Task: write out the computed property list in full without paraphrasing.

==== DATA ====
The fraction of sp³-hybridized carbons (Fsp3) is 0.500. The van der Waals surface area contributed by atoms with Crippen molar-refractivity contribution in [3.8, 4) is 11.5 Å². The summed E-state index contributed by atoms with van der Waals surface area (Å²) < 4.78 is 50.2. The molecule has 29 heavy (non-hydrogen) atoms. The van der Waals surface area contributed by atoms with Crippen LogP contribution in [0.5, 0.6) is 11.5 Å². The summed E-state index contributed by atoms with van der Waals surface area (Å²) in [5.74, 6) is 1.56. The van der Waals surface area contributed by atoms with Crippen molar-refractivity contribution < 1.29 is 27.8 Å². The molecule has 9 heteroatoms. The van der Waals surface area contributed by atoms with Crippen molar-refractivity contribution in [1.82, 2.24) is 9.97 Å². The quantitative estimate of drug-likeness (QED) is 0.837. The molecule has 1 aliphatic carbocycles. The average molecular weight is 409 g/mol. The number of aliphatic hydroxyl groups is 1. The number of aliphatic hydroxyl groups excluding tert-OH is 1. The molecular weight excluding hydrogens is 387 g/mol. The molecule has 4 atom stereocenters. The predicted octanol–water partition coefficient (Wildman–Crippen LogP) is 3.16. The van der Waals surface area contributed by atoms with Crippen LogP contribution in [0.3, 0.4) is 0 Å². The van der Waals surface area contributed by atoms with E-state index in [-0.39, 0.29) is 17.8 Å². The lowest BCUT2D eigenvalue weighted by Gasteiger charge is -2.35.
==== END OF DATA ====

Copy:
The fraction of sp³-hybridized carbons (Fsp3) is 0.500. The van der Waals surface area contributed by atoms with Crippen molar-refractivity contribution in [3.8, 4) is 11.5 Å². The summed E-state index contributed by atoms with van der Waals surface area (Å²) < 4.78 is 50.2. The molecule has 29 heavy (non-hydrogen) atoms. The van der Waals surface area contributed by atoms with Crippen LogP contribution in [0.5, 0.6) is 11.5 Å². The summed E-state index contributed by atoms with van der Waals surface area (Å²) in [5.74, 6) is 1.56. The van der Waals surface area contributed by atoms with Crippen molar-refractivity contribution < 1.29 is 27.8 Å². The molecule has 9 heteroatoms. The van der Waals surface area contributed by atoms with Crippen molar-refractivity contribution in [1.82, 2.24) is 9.97 Å². The quantitative estimate of drug-likeness (QED) is 0.837. The molecule has 1 aliphatic carbocycles. The average molecular weight is 409 g/mol. The number of aliphatic hydroxyl groups is 1. The number of aliphatic hydroxyl groups excluding tert-OH is 1. The molecular weight excluding hydrogens is 387 g/mol. The molecule has 4 atom stereocenters. The predicted octanol–water partition coefficient (Wildman–Crippen LogP) is 3.16. The van der Waals surface area contributed by atoms with Crippen LogP contribution in [0.3, 0.4) is 0 Å². The van der Waals surface area contributed by atoms with E-state index in [-0.39, 0.29) is 17.8 Å². The lowest BCUT2D eigenvalue weighted by Gasteiger charge is -2.35.